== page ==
November 26: Thankful Freebie
1. Beautiful by Fran Laniado– How obnoxious is it that I included my own book on here? Well, in my defense, publishing this book has taught me a lot about writing and publishing in general and I’m grateful for the experience, everything that I’ve learned, and the ability to carry it forward into my future career.
2. Beauty by Robin McKinley– My first week of college, I knocked on a classmate’s door to ask a question and saw her reading this book. That was how I made my first friend on campus. It’s true what they say: when you see someone reading a book that you love, it’s like a book, recommending a person.
3. Fairy Tales– OK this is less a book than a literary category but it was what first made me fall in love with literature. I think that fairy tales taught me some very important lessons that I’ve carried through life: that appearances can be deceiving, that dragons can be beaten and that witches can be good or bad depending on the circumstance.
4. Curious George by HA Ray- I remember a point in my early childhood when I thought of Curious George as a friend. Like me, he was curious but unlike me, he was brave. I was often scared, so I let George do the exploring and get into trouble! In a way he was the literary character who showed me how to live vicariously through a character’s experiences on the page. While that’s not always a good idea by any means, at times (particularly in early childhood) it’s the wiser course. So thanks for the friendship George, and thanks for getting into trouble for me!
5.Island of the Blue Dolphins by Scott O’Dell– I think that reading this book made me think a lot about the connections that I have to people and my ability to communicate with them. Karana, the heroine of this book is stranded on an island alone for many years. Even after she’s found she’s still isolated because there’s no one left alive who speaks her language. It made me think for the first time about being understood, and how grateful I am to have that ability. It’s something I’ve always valued and this book highlighted why in a way that few things had previously.
6. Are You There God? It’s Me, Margaret. by Judy Blume- I think that this book normalized a lot of being a growing girl. Not that it was all accurate: I read it when I was about 9 or 10 and it made menstruation seem like a wonderful treat girls earned when they reached a certain age: that led to a major disappointment a few years later! But it also let me know that what I was thinking and feeling was normal and that a lot of other kids were just as confused about the whole experience of growing up as I was.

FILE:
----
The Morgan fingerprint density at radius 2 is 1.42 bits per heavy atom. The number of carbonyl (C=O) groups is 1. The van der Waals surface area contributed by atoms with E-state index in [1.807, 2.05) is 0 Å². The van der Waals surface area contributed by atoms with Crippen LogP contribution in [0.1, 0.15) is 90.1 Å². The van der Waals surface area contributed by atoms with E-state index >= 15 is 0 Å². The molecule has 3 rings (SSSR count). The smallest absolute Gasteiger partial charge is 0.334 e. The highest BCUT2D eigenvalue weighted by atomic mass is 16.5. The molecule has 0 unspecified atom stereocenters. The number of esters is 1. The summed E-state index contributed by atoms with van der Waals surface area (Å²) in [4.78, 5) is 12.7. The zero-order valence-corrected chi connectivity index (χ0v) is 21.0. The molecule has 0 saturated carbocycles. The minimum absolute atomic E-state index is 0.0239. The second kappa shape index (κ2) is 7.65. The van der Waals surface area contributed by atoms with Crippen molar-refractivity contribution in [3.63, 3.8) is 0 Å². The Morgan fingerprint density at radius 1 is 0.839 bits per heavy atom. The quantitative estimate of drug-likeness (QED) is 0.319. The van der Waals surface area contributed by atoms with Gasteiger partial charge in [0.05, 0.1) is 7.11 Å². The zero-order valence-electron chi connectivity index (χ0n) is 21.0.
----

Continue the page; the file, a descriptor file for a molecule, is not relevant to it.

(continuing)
7.Americanah by Chimamanda Ngozi Adichie– I think that this book gave me an awareness of my privilege and I’m grateful for that. I’m not grateful for the unfair advantages that I have as a white, American born citizen. I don’t think it’s right that I have those privileges due to accidents of birth and I wish that we lived in a more equitable society. But I’m grateful that this book gave me a view of life without them. That view made me more aware of them and how they’ve played a role in my own life. I don’t know if I’m explaining this very well!
8.The Year of Magical Thinking by Joan Didion– A few years ago I lost several loved ones in the space of a few months, including someone very close to me. A lot of books about death and grieving seemed to offer platitudes and trite promises. Joan Didion’s memoir of her husband’s death (while their daughter was in a coma fighting for her life) didn’t wrap it up in any false comfort. Losing a loved one is hard. Grief is confusing and scary. It doesn’t follow any rules. But it’s often the price we pay for loving people.
9.Anne of Green Gables (series) by LM Montgomery- I’m using these as a stand in for several books that feel like old friends. They’re the books I’ve read so many times that reading them feels like coming home after being away for a long time. I’m thankful for the knowledge that whatever terrible things may happen in real life, these books are always there. They won’t always make everything better, but they’ll help me feel less alone through whatever happens.
10. Bird by Bird by Anne Lamott– I’ve never been a very organized writer. My process (insofar as I have one) involves me writing down whatever pops into my head, and then fixing it and making it presentable later. I don’t outline. I don’t have formal “drafts,” I just write and rewrite until I have something. Lamott’s advice to writers is essentially “whatever works.” There’s an understanding that that won’t look the same for everyone. It gives my messy, chaotic writing style a sense of validation.